funded activities to put here (e.g. generating DAISY books, Braille
embossing, and support for people with language-cognitive impairments
creating & reading text documents - all FLOSS LGPL add-ons to
OpenOffice.org, funded by AEGIS).
challenge is a really big project that requires a ton of effort and
takes AT in a direction we may have not seen before.
A key one here is speech dictation & control of the desktop. The
obvious thing to build on here is Sphinx 4, a FLOSS speech recognition
engine. VEDICS is a new project out of India to building on Sphinx 4
and the GNOME a11y API/framework to do this. Another is what I broadly
call "3rd generation assistive technologies" - utilizing the
accessibility API info on the GNOME desktop to go beyond what current
GUI-based (and reverse-engineering-based [or 2nd generation] AT does
today. AEGIS is helping start this in the magnification space, but
there is a lot more to do there.
WYNN-style AT for the entire desktop is another significant effort.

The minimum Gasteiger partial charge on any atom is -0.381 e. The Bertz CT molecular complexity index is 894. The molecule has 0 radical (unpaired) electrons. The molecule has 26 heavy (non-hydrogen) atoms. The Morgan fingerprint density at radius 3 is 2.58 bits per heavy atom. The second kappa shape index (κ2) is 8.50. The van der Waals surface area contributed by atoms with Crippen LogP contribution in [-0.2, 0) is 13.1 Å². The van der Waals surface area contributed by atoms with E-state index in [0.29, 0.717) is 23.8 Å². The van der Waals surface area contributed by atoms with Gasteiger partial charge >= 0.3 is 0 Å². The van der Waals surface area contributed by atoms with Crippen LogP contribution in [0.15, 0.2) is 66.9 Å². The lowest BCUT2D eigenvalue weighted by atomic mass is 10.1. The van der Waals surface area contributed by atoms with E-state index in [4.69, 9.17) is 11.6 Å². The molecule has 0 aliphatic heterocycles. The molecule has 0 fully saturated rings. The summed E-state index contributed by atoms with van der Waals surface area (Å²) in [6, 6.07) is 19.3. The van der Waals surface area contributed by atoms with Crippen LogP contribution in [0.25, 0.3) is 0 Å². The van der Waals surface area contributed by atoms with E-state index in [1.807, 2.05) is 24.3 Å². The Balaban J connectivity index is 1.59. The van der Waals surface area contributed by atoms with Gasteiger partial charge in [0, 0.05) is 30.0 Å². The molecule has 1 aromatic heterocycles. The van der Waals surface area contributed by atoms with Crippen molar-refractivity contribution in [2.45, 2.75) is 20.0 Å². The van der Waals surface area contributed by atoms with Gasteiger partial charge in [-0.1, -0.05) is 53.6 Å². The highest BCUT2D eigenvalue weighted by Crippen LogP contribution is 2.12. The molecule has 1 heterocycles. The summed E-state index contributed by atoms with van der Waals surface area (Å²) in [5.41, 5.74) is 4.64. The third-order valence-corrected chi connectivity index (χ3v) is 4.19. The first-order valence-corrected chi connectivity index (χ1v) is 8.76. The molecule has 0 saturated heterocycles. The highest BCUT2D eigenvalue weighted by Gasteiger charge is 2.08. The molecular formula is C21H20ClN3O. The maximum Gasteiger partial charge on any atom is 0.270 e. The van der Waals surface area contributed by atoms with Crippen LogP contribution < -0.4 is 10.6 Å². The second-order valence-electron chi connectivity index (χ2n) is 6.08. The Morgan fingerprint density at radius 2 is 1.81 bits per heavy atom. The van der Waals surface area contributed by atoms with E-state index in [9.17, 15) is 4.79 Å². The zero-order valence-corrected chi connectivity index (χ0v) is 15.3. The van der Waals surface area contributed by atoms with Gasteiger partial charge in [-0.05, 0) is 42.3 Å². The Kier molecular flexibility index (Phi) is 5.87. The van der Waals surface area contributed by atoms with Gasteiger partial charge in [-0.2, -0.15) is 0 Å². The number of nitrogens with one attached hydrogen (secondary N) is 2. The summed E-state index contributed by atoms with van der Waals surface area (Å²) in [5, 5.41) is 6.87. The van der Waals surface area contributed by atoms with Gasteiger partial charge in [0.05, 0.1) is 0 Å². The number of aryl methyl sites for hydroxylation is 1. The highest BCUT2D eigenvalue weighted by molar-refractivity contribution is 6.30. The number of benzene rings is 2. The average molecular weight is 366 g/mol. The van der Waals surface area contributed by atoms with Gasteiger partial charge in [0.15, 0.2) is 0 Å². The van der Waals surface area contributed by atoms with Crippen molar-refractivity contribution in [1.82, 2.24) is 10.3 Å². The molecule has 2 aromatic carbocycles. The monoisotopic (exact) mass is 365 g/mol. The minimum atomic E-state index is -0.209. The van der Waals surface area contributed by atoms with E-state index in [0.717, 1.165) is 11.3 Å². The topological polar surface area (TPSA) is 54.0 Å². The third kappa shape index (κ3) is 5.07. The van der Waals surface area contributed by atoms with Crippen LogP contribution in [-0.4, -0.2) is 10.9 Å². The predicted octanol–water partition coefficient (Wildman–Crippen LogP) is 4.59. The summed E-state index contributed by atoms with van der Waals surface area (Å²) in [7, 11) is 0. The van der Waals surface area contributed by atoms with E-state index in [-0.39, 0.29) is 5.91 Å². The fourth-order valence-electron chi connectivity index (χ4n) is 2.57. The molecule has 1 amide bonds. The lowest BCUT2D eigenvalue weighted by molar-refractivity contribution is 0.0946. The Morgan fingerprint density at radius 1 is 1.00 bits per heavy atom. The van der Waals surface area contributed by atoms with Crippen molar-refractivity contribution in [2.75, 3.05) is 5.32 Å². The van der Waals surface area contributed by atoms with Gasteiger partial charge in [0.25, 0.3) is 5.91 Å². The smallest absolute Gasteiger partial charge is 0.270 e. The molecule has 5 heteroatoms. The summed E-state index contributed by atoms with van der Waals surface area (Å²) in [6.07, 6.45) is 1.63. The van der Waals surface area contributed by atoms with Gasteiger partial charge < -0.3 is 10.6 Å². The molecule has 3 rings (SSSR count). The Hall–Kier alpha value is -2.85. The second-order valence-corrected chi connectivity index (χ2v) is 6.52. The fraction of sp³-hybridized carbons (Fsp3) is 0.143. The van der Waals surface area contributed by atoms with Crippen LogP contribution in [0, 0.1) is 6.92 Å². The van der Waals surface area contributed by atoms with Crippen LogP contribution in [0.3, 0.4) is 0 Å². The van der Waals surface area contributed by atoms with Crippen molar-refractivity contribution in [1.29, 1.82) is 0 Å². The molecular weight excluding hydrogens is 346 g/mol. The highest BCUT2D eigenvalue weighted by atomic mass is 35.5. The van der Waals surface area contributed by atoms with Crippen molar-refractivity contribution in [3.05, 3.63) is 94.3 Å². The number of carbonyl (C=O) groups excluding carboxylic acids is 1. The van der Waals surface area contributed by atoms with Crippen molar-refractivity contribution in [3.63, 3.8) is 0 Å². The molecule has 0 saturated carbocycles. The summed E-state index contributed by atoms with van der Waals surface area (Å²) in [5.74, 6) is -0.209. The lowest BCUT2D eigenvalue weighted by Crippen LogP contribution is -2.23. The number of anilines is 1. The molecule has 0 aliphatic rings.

Not sure if it is a "grand challenge" or just a "challenge". Depends
in part on how far it goes.
I would like to come up with about 100 of these items across the three
We also plan on a table to hold accomplishments but we don't need too
many suggestions for that one.
I want a list of the 100 most important items that need repair or
implementation in Orca and/or the other free AT software for PWVI. This
shouldn't be hard.
Why not have this as part of the task list?
While we can yell until we are blue in the face about standards, I
would like a "hall of shame" that lists web sites who we have tried to
contact regarding accessibility who have chosen not to comply anyway.
We can add blog entries regarding sites when they are added to the
collection. I'm especially concerned with those that are used for free
software things as we really want our team to be the vanguard of what I
hope turns into a Gulf like clean up.
Remember, though, we will always give these sites a warning and n days?